Are Mormons Christian? To contemporary Latter-day Saint (LDS) Mormons (the largest Mormon denomination)
this question might seem silly. After all, their church bears the name of Jesus Christ. But there’s a historical context behind this question that has to do with the history of Christianity and of Mormonism. Once this context is understood, then the question is not silly. And when seen in this light, the LDS stance on this question involves inconsistency.
We start with the development of “creedal” Christianity. In early Christianity, self-proclaimed Christians were very ideological diverse. One attempt to solve this problem was to make official pronouncements concerning the nature of Christian belief. In addition to precisely worded creeds, the Christian Church declared certain views heretical. An example of this is the Nicene Creed. This official pronouncement contradicts the Arian heresy: that the Son (Jesus) was ontologically dependent on the Father. It’s important to emphasize that orthodox Christians of all sorts (Eastern Orthodox, Catholic and Protestant) understand this process of creedal formation as providential and hence as setting up a standard for what counts as Christianity and what doesn’t.
Now, typically, Latter-day Saints are largely unaware of this history and context. There’s a reason for this. In the past, Latter-day Saints have claimed that the process of forming the creeds was not providential and resulted in false doctrine. This is one aspect of what Latter-day Saints call the “the apostacy”. In essence, it’s the claim that the Christians are not really Christians since they believe false doctrine. In fact, they often claim that the concept of God in traditional Christianity was of pagan (i.e., Greek) origin. Since creedal Christianity is apostate, it is unnecessary (even dangerous) to study it.
So, it seems that we have a situation in which creedal Christians say that Mormonism is not Christian and Mormons claim that creedal Christianity is not really Christian. This is a dispute over what true Christianity is. To help see this point, let’s consider the philosophical distinction between descriptive and normative statements. Descriptive statements tell us what there is. An example of a descriptive statement is ‘This article contains big words.’ Normative statements don’t just tell us what there is, they tell us what we should do about it. An example of a normative statement is ‘This article is worth reading.’ Given this, we can say that both creedal Christians and Mormons use the term ‘Christian’ normatively.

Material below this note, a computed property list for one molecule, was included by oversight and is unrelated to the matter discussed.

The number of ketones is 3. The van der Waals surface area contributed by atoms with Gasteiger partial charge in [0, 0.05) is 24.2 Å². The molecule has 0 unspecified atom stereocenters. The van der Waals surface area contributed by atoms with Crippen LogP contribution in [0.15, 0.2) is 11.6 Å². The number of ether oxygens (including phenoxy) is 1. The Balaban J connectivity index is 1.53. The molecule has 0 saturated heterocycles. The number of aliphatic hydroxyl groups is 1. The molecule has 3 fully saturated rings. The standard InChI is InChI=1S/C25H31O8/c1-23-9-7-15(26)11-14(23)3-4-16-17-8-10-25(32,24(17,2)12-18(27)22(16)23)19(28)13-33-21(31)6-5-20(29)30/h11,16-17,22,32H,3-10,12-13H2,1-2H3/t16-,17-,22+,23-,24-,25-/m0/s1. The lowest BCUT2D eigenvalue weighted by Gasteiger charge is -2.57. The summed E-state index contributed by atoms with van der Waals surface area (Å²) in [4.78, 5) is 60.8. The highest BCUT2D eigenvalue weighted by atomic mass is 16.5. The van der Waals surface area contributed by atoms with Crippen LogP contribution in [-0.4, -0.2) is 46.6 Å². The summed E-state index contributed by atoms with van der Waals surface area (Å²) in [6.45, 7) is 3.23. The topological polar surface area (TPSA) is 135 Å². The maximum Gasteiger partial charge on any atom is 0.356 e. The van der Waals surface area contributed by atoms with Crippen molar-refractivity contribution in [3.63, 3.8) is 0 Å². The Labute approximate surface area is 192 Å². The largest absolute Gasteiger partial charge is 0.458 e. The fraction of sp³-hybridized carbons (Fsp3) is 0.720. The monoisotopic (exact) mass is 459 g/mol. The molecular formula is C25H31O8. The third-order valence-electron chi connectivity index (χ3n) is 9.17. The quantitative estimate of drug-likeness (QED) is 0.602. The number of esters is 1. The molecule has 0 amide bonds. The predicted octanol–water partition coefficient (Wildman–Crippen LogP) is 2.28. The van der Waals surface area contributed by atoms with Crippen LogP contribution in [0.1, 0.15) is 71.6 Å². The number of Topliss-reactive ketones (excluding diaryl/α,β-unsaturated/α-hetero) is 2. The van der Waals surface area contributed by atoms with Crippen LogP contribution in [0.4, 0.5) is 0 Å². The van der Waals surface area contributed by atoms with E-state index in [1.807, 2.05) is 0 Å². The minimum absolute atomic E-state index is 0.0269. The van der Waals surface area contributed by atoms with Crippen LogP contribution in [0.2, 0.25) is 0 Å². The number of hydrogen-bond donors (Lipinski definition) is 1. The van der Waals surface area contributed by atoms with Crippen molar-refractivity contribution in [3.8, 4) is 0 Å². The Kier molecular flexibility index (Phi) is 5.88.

Since the Mormon doctrine of the apostacy involves the claim that creedal Christians are not true Christians, it would not make sense for Latter-day Saints to claim that Mormons are indeed creedal Christians, unless they want to be indentified with what is not truly Christian. So, the Latter-day Saint insistence on being included in the creedal Christian tradition is inconsistent with LDS theology.
Now you might say that Latter-day Saints only mean to assert that they are Christian in the true (non-creedal) sense of the world when they assert, ‘we are Christians too.’ If so, they shouldn’t include the word ‘too’ in the former assertion since creedal Christians aren’t (according to Mormons) truly Christians. And if this is the case, then when creedal Christians claim that Mormons are not Christian and Latter-day Saints respond that Mormons are indeed Christian, Latter-day Saints are missing the point. It’s a pseudo-disagreement (a disagreement in words, but not in meaning). Either Latter-day Saints are inconsistent or they misunderstand the discussion.
There’s another inconsistency involved in the LDS wish to be included in the creedal Christian “click.” Not only does the LDS Church want to be recognized by creedal Christians as Christians, they don’t want the FLDS church to be referred to as ‘Mormon’. This results in a case that is analogous to the previous one, but now it’s the LDS Church that is the gatekeeper of the content of the term ‘Mormon’ rather than the creedal church. The implication is that, to be consistent, the LDS Church should allow the FLDS Church to be called ‘Mormon’ without protest. However, that’s not what they do. Instead, the LDS Church wants to be the sole arbiter of the content of the term ‘Mormon’ while no one is allowed to be the sole arbiter of the term ‘Christian’. Since the terms play the same role, it follows that Latter-day Saints apply inconsistent principles of nomenclature.
Religious disagreements are not always what they seem. Sometimes it appears that believers disagree about the facts of the matter when, as a matter of fact, they disagree about the language. Semantic confusions between creedal Christians and LDS Mormons are fairly commonplace. This is no doubt due in part to the LDS ignorance of the history of the terms that they so freely use. However, it is important to note that this ignorance goes both ways, as many creedal Christians have distorted views of Mormonism. To be sure, some in the LDS community have recognized the need for Latter-day Saints to be more educated about the Christian tradition.
Similarly, some Evangelicals have recognized the need to dialogue with Mormons. The result has been a Mormon/Evangelical dialogue. It’s not clear to me that Evangelicals are the Christians that Mormons should be talking to, given the nature of Mormon theology. But perhaps that choice is political rather than theological.
Dennis Potter is the former Mormon Studies Coordinator for the Religious Studies
program at Utah Valley University where he is also Associate Professor of Philosophy.